Preparation of aqueous extracts

The aqueous extracts were prepared according to Eik et al. [15]. Briefly, the fresh basidiocarps of H. erinaceus and G. frondosa were sliced, weighed and freeze-dried while G. lucidum and G. neo-japonicum were air dried. The dried basidiocarps were then ground into powder by a Waring commercial blender. The powder was then soaked in distilled water at a ratio of 1:20 (w/v) and 150 rpm at room temperature. After 24 h, the mixture was double boiled in a water bath for 30 min and after cooling was filtered through Whatman no. 4 filter paper. The resulting aqueous extracts were freeze-dried and kept at −20°C prior to use.

In vitro cell culture

The rat pheochromocytoma (PC-12Adh) cells were sustained in ATCC formulated F-12 K medium and supplemented with 15% (v/v) of heat-inactivated HS and 2.5% (v/v) of heat-inactivated FBS with final pH 6.8 - 7.2. The cells were subcultured every 2 to 3 days and incubated at 37 ± 2°C in a 5% CO2-humidified incubator.

Cell viability and cytotoxicity assay

Cell viability was assessed by the mitochondrial-dependent reduction of MTT to purple formazan. PC-12 cells were plated in 96-well plates at a density of 5 × 103 cells/well and incubated overnight at 37°C in a 5% CO2-humidified incubator. Then, the aqueous extracts (0–2500 μg/ml) were added into the cells. After 48 h of incubation, 20 μl of MTT (5 mg/ml) in PBS buffer (pH 7.4) was added into each well and incubated at 37°C for 4 h. Subsequently, the supernatant was carefully discarded by aspiration, and 100 μl of DMSO was then added into each well to dissolve the MTT formazan crystals, mixed thoroughly and incubated for 15 min. The extent of the reduction of MTT was determined by measurement of the absorbance at 540 nm with 690 nm as background absorbance with an ELISA microplate reader (Sunrise, Tecan, Austria). The complete F-12 K medium was the blank, and cells incubated in the medium only were denoted as the negative control.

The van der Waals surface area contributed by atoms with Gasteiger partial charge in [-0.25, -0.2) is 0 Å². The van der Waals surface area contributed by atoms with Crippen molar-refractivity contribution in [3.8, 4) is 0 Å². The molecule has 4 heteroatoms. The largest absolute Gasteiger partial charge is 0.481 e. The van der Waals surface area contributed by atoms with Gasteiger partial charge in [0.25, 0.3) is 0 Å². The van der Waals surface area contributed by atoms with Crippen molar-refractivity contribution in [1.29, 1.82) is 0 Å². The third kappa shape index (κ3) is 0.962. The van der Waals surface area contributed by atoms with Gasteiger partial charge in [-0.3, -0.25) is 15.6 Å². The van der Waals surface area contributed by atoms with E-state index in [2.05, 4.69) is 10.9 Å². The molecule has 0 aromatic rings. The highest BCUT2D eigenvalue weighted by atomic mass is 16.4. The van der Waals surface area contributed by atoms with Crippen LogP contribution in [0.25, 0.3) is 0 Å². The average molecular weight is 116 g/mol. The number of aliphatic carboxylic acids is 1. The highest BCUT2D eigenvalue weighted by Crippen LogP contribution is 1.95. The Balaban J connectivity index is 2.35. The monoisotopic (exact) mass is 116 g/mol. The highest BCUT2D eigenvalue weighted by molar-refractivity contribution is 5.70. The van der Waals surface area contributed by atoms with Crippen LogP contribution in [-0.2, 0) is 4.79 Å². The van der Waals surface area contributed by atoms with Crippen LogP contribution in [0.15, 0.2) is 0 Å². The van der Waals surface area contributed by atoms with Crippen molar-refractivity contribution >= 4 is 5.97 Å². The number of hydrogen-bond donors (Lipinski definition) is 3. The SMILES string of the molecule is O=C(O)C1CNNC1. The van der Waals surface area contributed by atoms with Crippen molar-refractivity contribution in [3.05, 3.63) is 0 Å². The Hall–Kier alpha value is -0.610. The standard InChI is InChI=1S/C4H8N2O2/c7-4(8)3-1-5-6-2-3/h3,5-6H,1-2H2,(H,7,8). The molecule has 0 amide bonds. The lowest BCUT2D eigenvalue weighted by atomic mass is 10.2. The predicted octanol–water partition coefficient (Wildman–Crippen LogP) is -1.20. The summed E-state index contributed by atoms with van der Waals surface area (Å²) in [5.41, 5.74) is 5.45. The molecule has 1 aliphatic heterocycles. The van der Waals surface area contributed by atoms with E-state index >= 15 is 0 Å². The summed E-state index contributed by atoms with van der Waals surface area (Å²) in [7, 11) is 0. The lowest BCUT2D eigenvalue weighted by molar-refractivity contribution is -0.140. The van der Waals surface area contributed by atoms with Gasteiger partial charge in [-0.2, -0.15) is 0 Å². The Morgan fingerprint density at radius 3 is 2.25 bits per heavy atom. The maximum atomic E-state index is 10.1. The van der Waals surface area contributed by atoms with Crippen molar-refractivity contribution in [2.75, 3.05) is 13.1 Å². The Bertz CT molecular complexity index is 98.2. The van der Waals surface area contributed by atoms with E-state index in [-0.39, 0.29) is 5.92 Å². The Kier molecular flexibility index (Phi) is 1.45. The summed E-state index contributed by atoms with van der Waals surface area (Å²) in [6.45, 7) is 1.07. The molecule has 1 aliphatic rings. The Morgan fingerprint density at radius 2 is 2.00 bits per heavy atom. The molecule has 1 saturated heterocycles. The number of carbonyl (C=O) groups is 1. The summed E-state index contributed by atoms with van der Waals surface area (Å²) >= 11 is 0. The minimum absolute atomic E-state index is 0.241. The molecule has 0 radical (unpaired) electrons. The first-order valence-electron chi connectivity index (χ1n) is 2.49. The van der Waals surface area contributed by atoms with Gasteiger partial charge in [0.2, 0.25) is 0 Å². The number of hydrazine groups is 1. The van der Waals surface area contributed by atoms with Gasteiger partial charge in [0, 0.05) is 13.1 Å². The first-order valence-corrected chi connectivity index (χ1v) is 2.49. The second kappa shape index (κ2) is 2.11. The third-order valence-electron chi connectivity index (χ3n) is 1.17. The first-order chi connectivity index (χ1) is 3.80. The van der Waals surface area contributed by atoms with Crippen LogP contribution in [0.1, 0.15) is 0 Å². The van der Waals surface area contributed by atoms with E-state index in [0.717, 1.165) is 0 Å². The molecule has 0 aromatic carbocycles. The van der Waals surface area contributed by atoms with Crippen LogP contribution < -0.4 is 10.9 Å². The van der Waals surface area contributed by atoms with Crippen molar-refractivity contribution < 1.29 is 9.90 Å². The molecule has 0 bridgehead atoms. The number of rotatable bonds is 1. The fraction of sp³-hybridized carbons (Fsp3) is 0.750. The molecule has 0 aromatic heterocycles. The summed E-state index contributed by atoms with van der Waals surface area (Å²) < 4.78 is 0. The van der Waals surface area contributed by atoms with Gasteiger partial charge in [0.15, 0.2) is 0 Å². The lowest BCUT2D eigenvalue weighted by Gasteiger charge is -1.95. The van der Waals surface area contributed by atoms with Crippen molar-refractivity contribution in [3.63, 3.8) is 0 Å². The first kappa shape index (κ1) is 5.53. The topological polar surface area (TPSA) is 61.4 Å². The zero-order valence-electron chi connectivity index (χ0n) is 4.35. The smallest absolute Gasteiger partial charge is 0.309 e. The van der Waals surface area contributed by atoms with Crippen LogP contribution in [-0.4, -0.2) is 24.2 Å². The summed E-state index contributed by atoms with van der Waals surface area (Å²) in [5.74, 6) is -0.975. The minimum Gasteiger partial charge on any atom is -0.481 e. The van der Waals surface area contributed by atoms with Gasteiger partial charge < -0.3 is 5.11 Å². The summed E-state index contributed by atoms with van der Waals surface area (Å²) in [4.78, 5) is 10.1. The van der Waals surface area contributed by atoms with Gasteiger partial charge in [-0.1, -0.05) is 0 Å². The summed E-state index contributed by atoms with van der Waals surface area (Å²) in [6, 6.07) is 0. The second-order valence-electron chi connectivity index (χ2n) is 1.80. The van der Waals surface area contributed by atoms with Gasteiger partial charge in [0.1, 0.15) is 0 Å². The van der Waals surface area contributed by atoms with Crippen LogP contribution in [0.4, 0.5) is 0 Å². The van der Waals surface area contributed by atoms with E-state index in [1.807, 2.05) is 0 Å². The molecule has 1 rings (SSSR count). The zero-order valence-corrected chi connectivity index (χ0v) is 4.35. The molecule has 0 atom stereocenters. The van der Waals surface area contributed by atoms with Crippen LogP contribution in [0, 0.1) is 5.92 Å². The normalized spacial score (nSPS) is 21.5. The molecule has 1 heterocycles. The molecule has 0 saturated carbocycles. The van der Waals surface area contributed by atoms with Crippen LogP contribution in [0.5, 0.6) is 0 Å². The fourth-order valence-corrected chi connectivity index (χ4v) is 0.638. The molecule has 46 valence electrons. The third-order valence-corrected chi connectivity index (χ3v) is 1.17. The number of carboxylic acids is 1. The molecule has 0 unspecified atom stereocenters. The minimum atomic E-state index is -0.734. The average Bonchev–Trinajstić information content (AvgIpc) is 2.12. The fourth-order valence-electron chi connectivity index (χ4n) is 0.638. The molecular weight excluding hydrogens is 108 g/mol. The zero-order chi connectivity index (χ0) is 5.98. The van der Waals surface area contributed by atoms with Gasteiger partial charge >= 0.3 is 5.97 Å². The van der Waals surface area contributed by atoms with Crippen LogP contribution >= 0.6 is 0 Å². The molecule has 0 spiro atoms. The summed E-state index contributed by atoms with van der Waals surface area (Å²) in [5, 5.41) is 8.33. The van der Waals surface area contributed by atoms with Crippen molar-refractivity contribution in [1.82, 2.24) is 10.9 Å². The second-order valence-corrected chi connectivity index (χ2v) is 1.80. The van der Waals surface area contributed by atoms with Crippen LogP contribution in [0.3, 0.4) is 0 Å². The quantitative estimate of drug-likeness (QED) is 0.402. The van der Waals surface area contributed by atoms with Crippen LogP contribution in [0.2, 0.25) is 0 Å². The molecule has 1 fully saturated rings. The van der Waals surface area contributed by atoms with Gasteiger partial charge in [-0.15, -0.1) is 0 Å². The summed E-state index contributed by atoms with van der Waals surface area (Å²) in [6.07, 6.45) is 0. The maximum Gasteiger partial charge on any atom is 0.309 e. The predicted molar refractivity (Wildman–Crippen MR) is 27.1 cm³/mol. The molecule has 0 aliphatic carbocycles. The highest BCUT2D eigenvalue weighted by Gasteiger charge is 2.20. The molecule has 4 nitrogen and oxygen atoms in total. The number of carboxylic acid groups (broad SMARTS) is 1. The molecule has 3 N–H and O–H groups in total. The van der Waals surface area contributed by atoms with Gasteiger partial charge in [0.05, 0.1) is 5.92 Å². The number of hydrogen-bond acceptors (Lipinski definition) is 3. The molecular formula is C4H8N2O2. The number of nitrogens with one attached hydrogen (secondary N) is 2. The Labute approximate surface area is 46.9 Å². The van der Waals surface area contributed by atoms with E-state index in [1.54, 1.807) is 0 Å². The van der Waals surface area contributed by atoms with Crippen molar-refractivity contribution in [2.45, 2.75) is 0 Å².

Neurite outgrowth stimulation assay

Cells were plated in 12-well plates at a density of 5 × 103 cells per well in complete F-12 K medium. The cells were treated with freshly prepared aqueous extracts at various concentrations ranged from 25 to 100 μg/ml (w/v). Eik et al. [15] reported that 50 ng/ml (w/v) of NGF-7S from murine submaxillary gland was the optimum concentration for neuritogenesis in PC-12 cells. In the present study, cells treated with 50 ng/ml (w/v) of NGF or 50 μg/ml (w/v) of H. erinaceus served as positive controls. Cells in complete F-12 K medium without treatment served as a negative control. Assay plates were incubated for 48 h at 37 ± 2°C in a 5% CO2-humidified incubator.

Quantification of neurite outgrowth

The cell morphology was assessed under an inverted microscope (Nikon Eclipse TS100). Neurite extension of PC-12 cells was regarded as an index of neuritogenesis. Neurite that was double or more the length of the cell body diameter was scored positive for a neurite-bearing cell [14]. The images were captured with a QImaging Go-3 color CMOS Camera (QImaging, Canada) and by the image processor system, Image-Pro Insight (MediaCybernetics, MD). The percentage of differentiated cells was evaluated by scoring the proportion of neurite-positive cells to total cells in randomly 10 selected microscopic fields per well, with an average of 200–300 cells per well.